Noam Chomsky, the M.I.T. linguist and renowned iconoclast of the Left, has exerted a tremendous influence on my political and intellectual development. Some of it had to do with hearing his voice as a young person coming of age politically in the immediate post-9/11 United States, with its hysterical jingoism and spurious justification for military intervention. A greater part of his influence on me however has to do with his gracious nature. In 2006, I was a mediocre, solid B student at San Diego State University, writing my undergraduate thesis on Israel’s construction of the West Bank Barrier (under the supervision of SDSU professors Farid Abdel-Nour and Jonathan Graubart). It was probably the first assignment I took seriously up until that point and I sent a draft of the paper to about a dozen scholars, hoping for feedback, but not expecting anything much. To my surprise, Professor Chomsky was the only one to respond—and with extensive comments. That someone in his position would take the time to interact with someone in my position impressed me immensely. It still does. His encouragement was a revelatory experience for me intellectually and the paper, incidentally, went on to win a California-wide award for Best Undergraduate Research in the Social Sciences. I was also frequently in touch with Professor Chomsky during my time working in the Gaza Strip (2007-08) and he was one of the first scholars to send a letter to Brooklyn College protesting my brief dismissal as an adjunct lecturer there in 2011. Just recently, he agreed to meet with me in his office at M.I.T. to discuss my dissertation. I have reproduced the transcript here, including annotations.
Kristofer Petersen-Overton: You talk about Cartesian common sense in much of your work, concerning our inability to recognize an act of atrocity. Iris Murdoch, whose work I use in my dissertation, uses an idea of moral vision, of attention, to express a similar notion. You give the example of the Soviet invasion of Afghanistan compared to the American invasion of South Vietnam. For your average person, it’s recognized as common sense that this was an invasion in the Afghan case, whereas it sounds bizarre to talk about the U.S. “invasion” of South Vietnam, something that should be common sense but is apparently obscured. My research is very much interested in this idea. What are the filters to actually seeing what is going on? First of all, the idea that certain forms of violence are invisible and perhaps then also even obscured by active manipulation on the part of political and economic elites. I’m thinking also about your own work on the media system. So I wanted to ask you how one begins to go about this project of achieving common sense, of clear moral vision without the filters. Where to start?
Noam Chomsky: Well take say the inability of educated Americans, let alone the so-called man on the street, to perceive American crimes as crimes. There’s a history. So, for example, if you talk about the war in Vietnam, the phrase “U.S. invasion of South Vietnam” simply does not exist in the professional, academic, and general cultural literature. You don’t have such a notion. The “[Soviet] invasion of Afghanistan” is, of course, normal. What’s the difference?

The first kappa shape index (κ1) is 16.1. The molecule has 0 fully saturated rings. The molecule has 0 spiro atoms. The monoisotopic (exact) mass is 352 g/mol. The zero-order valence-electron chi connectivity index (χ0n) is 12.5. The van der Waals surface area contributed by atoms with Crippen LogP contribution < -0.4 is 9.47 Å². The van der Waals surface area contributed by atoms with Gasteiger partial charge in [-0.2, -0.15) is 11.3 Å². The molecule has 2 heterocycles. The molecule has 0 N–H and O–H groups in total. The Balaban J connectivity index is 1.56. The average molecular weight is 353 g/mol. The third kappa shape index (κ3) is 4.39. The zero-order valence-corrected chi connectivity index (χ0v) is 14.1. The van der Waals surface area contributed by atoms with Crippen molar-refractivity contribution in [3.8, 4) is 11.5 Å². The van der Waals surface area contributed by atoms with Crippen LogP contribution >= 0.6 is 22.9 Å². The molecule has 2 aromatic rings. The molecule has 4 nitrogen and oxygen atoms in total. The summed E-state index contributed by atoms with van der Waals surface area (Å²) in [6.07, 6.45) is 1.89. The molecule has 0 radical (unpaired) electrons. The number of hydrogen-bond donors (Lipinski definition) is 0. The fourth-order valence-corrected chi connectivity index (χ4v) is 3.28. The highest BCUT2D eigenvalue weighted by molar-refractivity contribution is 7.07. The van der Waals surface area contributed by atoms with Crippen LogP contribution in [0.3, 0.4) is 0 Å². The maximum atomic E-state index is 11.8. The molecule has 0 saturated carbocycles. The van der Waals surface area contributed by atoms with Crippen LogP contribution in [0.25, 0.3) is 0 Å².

Well, take two original sins of American society. There are very serious crimes. One is slavery. The United States ran literal slave labor camps for centuries. The modern economy, the modern industrial economy, not just of the United States but of England and of other industrial countries that developed from it, is based on slavery. Cotton was the fuel of the early industrial revolution and most of it was produced right here in slave labor camps of a vicious character. Actually, one of the first books on it just came out: Edward Baptist’s book, The Half Has Never Been Told.1 Well, some was known, but he gives a vivid, detailed account of the nature of the slave labor camp and he discusses how maybe the North pretends they weren’t a part of it, but they were. That’s where the merchant manufacturers, bankers, importers of equipment and so on developed their wealth and developed the economy. That’s one and that went on. It didn’t end with the end of slavery. After slavery there was a compact between the North and the South which essentially permitted the South to reintroduce a form of slavery by criminalizing much of the black population and turning them into a slave labor force, except that they were run by the state instead of by the plantations. That’s what the prisons were and much of the American industrial revolution in the later period is also effectively based on slave labor. This went on until the Second World War. It’s been reinstated now with the drug war, which is racist, criminalizing the black male population. Well that’s one crime. It’s not that people are unaware of it. In discussion of let’s say Ferguson, very little attention, in fact virtually none, is given to the fact that in 500 years—1619 is when the first slaves came—African Americans have had a small taste of freedom, sporadically, now and then, for a few decades. Continue reading In Conversation With Noam Chomsky